• Copyright law protects owners with 5 rights When an owner puts a copyrighted work on the Internet, it doesn’t give other users the right to redistribute that work.
  • Original = did not copy from somebody else, creative. Facts are not copyrighted =&gt; not creative, no one owns; need to be freely used to advance knowledge. Fixed, tangible = physically exists, recorded; Ideas and processes are not copyrightable Everything is copyrighted, but there are exceptions. Copyright law is “platform neutral” – images, music, video – all are protected equally under copyright law. Assume that everything you find on the web is protected by copyright unless you know otherwise (a notice on the stie) Section 110, 1 &amp; 2: Allow teachers to use copies of lawfully acquired material for face-to-face instruction or purposes of online learning Section 107: Doctrine of Fair Use:
  • Four factors must be considered holitically; one is not more important than the other Students should critically think to do their own fair use reasoning Lawyers don’t make fair use determinations; users should make the determination … users know best the context.
  • Infringement – using an amount beyond what is allowed by law transformed = adding new expression or meaning, information, aesthetics, insights, understandings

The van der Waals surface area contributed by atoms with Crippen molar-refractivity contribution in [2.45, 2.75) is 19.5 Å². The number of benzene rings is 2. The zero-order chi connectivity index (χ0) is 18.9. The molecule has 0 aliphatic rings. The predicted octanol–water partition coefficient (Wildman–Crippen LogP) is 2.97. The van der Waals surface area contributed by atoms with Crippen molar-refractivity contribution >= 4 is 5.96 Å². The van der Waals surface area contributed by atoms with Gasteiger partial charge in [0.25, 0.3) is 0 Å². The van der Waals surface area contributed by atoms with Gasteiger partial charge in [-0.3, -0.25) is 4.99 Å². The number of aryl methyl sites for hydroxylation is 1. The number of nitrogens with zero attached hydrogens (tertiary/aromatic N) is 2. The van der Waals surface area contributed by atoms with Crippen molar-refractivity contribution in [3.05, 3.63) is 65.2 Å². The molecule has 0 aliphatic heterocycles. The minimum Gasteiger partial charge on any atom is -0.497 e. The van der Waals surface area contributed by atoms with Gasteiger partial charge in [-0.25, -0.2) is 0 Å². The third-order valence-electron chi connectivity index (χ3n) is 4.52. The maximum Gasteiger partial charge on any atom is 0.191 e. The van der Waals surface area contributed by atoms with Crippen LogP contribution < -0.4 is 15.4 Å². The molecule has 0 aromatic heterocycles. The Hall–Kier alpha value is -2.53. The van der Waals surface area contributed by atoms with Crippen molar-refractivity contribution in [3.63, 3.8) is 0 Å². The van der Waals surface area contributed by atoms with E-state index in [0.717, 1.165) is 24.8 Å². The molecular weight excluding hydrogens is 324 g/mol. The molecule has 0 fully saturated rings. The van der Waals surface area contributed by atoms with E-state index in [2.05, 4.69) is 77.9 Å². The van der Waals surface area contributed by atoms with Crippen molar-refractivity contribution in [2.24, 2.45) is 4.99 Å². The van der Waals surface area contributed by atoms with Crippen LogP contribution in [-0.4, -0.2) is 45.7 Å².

• Less you take more likely to be fair use. Heart of the work, less likely to be fair use (e.g., guitar riff of I can’t get no satisfaction) Harper &amp; Row vs. The Nation regarding Gerald Ford’s biography, which contained a section about his pardon of Richard Nixon. The Nation published that portion of the unpublished manuscript; court ruled against The Nation.
  • Undermine new or potential market
  • Why is it important to consider the fair use factors? Demonstrate good faith. If you are sued for infringement, if you can demonstrate that you acted in good faith, you may not have to pay statutory damages even if the court decides you were wrong. If you cannot show evidence that you acted in good faith, you can be liable for damages Damages for infringing on a single work range from $750 to more othan $30K If the court finds the damage was willful, damages can go as high as $150K